Around the world, this time of crisis is causing ripples across the water, allowing all of us to think about our work in new ways — and the Conservancy is doing the same. Here are just a few thoughts about the changes rippling through the Conservancy that I want to share with you.
Our first instinct is to protect our loved ones while still doing our jobs.
At the Conservancy, we closed our offices a week ago and started working remotely. We began new ways of communicating. Our phone and mail are still being answered and video conferences are now routine. Our grants and land deals with deadlines are being written and contracts executed, our communications team is in full swing engaging with our members, and our stewardship staff is safely working in the field, preparing our preserves for spring.
And an interesting thing has happened! Thousands of people descended on our preserves this last weekend, escaping into the woods for the “NatureRx” we’ve been inviting them to take advantage of for years. Our small preserve parking lots were often overflowing. People were desperate to find something to take their minds off of the anxiety inducing cascade of negative headlines.
Our second instinct is to protect our preserves.
Due to this influx of visitors, we made a very difficult decision to close the parking areas at our Tucquan Glen and Pyfer Nature Preserves because it became too dangerous. Over the weekend scores of cars tried to access the small parking area at this popular glen, resulting in double parking along the busy narrow road and in neighbors’ yards — an unsafe situation for both visitors and neighbors. But we also made this decision to protect the preserve. Tucquan Glen has been heavily used for years, with braided trails causing erosion, negative impacts on the fragile flora and fauna, trash left behind, and new unmarked trails created. Our Board has commissioned a firm to study what we can do to restore Tucquan Glen and make it safe moving forward. More announcements about the future of this preserve will be forthcoming.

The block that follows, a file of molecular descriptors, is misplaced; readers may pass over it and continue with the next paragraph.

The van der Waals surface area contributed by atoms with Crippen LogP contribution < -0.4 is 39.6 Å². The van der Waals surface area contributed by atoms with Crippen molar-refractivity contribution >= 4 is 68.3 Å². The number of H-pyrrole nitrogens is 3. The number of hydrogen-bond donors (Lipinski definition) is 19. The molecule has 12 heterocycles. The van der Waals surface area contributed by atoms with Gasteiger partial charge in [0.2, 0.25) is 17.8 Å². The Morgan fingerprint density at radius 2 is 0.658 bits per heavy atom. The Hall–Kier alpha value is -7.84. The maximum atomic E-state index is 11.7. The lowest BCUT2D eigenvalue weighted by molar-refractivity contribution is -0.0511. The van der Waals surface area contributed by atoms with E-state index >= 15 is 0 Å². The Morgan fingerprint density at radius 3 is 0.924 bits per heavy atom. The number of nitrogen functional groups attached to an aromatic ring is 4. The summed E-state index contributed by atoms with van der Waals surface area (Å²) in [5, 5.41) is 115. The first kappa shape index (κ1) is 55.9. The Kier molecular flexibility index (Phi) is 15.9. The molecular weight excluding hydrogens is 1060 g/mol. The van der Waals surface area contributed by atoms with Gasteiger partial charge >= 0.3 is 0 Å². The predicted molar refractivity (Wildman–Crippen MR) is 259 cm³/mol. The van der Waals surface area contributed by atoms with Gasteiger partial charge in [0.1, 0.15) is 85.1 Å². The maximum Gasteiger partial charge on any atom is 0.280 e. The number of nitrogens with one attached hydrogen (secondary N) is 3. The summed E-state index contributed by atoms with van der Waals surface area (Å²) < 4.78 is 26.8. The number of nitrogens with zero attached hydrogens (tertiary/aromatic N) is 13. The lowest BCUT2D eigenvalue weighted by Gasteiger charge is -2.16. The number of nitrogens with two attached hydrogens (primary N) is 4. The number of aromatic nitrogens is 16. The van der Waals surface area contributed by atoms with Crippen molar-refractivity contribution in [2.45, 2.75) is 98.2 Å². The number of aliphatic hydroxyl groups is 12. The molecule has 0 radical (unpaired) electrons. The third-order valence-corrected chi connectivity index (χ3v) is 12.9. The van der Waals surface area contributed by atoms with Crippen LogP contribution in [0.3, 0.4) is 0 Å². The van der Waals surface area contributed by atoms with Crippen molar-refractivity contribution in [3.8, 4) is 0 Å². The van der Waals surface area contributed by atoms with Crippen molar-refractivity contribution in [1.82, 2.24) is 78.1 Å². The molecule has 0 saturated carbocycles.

Our mission is to manage our preserves — striking the delicate balance of preserving our ecosystems while inviting and even encouraging our community to enjoy them. Sometimes our preserves can get confused with parks, but there is a stark difference. Parks have infrastructure and are hardened to support a large amount of people, but nature preserves are wild and special places that are forever safeguarded against the rising tide of human development. Overuse can severely damage a preserve, and so tough choices must be made. The good news is that we have numerous other preserves, just as gorgeous as Tucquan Glen, that are open for you to explore. Please treat these special places with the respect nature deserves by following our rules & regulations.
Our third instinct is to protect (and strengthen) our organization.
We have had to cancel or postpone all of our spring events. These include our Take a Hike series, our Annual Meeting, our educational trainings at Climbers Run Nature Center, and Lancaster Water Week. We even pulled our Spring Appeal, feeling like now is not the right time to ask people for donations. There is a growing sense that the future is dark and our forward momentum may be going in reverse. But we also feel that this national emergency is prompting more people to seek us out and understand our mission.
Our public lands are an important part of health care and self-care — a key ingredient to get us to the other side of the pandemic. Our web traffic is off the charts, signaling to us that people are looking to our preserves as options to escape and bathe in nature’s beauty, take a hike, listen in stillness, breathe clean open air, and watch birds. This is an opportunity to bring many new friends into our circle of support and to explain our purpose with new clarity.
Thank you for joining us in our crusade to protect and save nature. Our hope is that we will all come out on the other side of this crisis stronger and even more passionate than ever about protecting the things that are important to each of us. For us here at the Conservancy, the things most worth protecting will always be our wild places and the community that treasures them.
Phil Wenger, President
Cover Photo by Michelle Johnsen Photography of Tucquan Glen Nature Preserve